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Faces of the Foundry: David “Sparky” Parker

Group 4

Chris Harada

 

Artist, historian, firefighter, bartender, and community leader David “Sparky” Parker has a long history with the Miners Foundry and Nevada City.  Here he shares a healthy dose of Spring Street history, where our community’s heart beats, and why he always looks at man hole covers.

Are you originally from Nevada County? If not, why did you decide to move to move to Nevada County? Where are you from originally?

After 46 years of living here it seems original but the answer is no. A college fraternity brother’s future wife lived in Nevada City and we would visit town. Loved it from the start. After graduation spent a Spring through Fall in Squaw Valley mostly having days filled with out door adventures with night adventures at the infamous Bear Pen Bar.  When the snow started to fly went down the hill to Winter in Nevada City and never left. Grew up in California’s rich farm land in the Sacramento—San Joaquin River Delta.

How did you first  discover the Miners Foundry?

So my first look at Miners Foundry, the place was a working foundry with what is the now parking lot filled with steel stuff and a very busy forklift. One of the things manufactured there were man hole covers which for years had me looking at man hole covers everywhere I went. The City of Sacramento had many, as on each cover you could find Miners Foundry Nevada City California on it. Spring Street was very different in those days as next door was Len’s Surplus (Sushi in the Raw to Nevada City Winery) which was really a fine junk yard.

What were your initial impressions of the Foundry?

My first real impressions came when Charles Osborn and David Woods began work towards starting the American Victorian Museum (AVM). I give full credit to Charles and David for saving the Foundry from destruction. Then they founded Community Radio KVMR and that became a Nevada City gem as well.  The AVM began to become a museum and in the process started a Sunday brunch which became a Sunday thing to do in town. That is when I fell in love with the Stone Room and all it’s charm which has never left me.

What do you like best about the Miners Foundry?

The feeling that Miners Foundry is one of the beating hearts of our community.

Why did you choose to become involved with the Foundry?

Let’s face it.  There is no better place with great history, charm and staff and is the home of America’s one-of-a-kind group The Famous Marching Presidents of Nevada City California.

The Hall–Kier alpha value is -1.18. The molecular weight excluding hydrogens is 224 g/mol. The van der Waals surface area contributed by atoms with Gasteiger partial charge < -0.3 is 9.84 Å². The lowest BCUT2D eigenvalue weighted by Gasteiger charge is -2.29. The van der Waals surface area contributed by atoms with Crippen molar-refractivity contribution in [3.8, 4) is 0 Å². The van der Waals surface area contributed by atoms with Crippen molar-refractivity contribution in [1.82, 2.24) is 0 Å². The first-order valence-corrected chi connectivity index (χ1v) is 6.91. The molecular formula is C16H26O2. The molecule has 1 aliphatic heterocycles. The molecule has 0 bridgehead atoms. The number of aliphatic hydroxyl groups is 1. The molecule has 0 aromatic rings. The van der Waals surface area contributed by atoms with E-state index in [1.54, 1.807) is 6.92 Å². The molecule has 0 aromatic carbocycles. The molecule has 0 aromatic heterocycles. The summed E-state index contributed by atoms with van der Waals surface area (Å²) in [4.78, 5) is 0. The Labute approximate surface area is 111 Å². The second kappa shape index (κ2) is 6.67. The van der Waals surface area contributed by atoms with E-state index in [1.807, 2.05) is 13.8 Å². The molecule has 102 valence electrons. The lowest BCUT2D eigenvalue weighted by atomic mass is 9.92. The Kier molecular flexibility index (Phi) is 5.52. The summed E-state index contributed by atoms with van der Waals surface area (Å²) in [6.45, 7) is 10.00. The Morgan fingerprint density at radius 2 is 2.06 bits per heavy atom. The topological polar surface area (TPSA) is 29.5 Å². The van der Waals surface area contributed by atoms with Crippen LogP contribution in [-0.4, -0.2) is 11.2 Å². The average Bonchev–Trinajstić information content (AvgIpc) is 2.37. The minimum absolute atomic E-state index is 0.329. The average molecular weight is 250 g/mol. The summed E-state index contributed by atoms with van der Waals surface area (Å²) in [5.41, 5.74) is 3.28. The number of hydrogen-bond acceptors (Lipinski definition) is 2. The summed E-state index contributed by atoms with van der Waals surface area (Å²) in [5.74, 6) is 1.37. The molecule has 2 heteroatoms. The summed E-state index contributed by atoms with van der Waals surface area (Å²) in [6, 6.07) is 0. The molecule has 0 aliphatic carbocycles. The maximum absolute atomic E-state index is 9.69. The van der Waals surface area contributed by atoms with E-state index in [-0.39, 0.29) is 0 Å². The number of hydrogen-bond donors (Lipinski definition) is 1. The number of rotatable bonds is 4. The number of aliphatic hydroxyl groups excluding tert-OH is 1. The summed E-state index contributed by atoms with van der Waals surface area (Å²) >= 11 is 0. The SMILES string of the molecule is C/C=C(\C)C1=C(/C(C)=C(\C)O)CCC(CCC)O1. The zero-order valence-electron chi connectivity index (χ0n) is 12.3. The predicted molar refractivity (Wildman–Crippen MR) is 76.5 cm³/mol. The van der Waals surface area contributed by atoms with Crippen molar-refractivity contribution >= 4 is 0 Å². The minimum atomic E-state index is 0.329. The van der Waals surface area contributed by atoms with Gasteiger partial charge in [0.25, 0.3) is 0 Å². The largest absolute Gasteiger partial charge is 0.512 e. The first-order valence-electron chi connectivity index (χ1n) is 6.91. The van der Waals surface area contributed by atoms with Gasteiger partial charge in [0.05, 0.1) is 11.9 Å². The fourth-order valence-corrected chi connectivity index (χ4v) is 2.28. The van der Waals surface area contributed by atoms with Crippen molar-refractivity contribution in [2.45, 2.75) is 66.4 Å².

What types of events do you most enjoy?

Many events at the venue advance the pleasure too.

Do you have a funny or touching story to share about an experience you’ve had at the Foundry?

In 2016 The Famous Marching Presidents turn 29 and almost half that time the Foundry has been our home. Each year the group honors an individual for outstanding community service with the Col. William “ Bill “ Lambert Award.  I have had the honor for 25 years to give the Lambert Award to the honoree. Almost all in the Stone Room. Woo woo to that!

 

 

Our History

Old Foundry

By Paul Matson, President, Miners Foundry Board of Trustees

Charles Woods and David Osborn moved to Nevada City in 1957, leaving San Francisco to continue their work as artists and preservationists in the Sierra Nevada foothills. They shared a passion for all things Victorian, historical and artistic. Nevada City, with its wealth of neglected, but intact array of Victorian, Gold Rush era buildings was a perfect new home for them, for the rest of their lives.

Immediately they plunged into civic life by vigorously opposing the construction of the freeway through the middle of town in the 1960’s. Subsequent to that they worked with city officials to create Nevada City’s Historical Ordinance. They joined and helped create the first Board of Directors to purchase, operate and restore the Nevada Theatre, so that it could once again take its place serving as a live theater. They designed and produced posters promoting the reopening the Theatre and the Nevada City bike races, to name a very few contributions.

In 1972 they purchased the then defunct Miners Foundry which for many decades had produced equipment for the mines of our region and points beyond. With their eye for the historic, their artistic gifts and a vast collection of Victoriana, they transformed this dark, gritty industrial space into a vital, driving force in our community. Naturally, the buildings were rehabilitated with a meticulous care exercised toward maintaining their historical integrity. They are Historic Landmarks locally as well as nationally.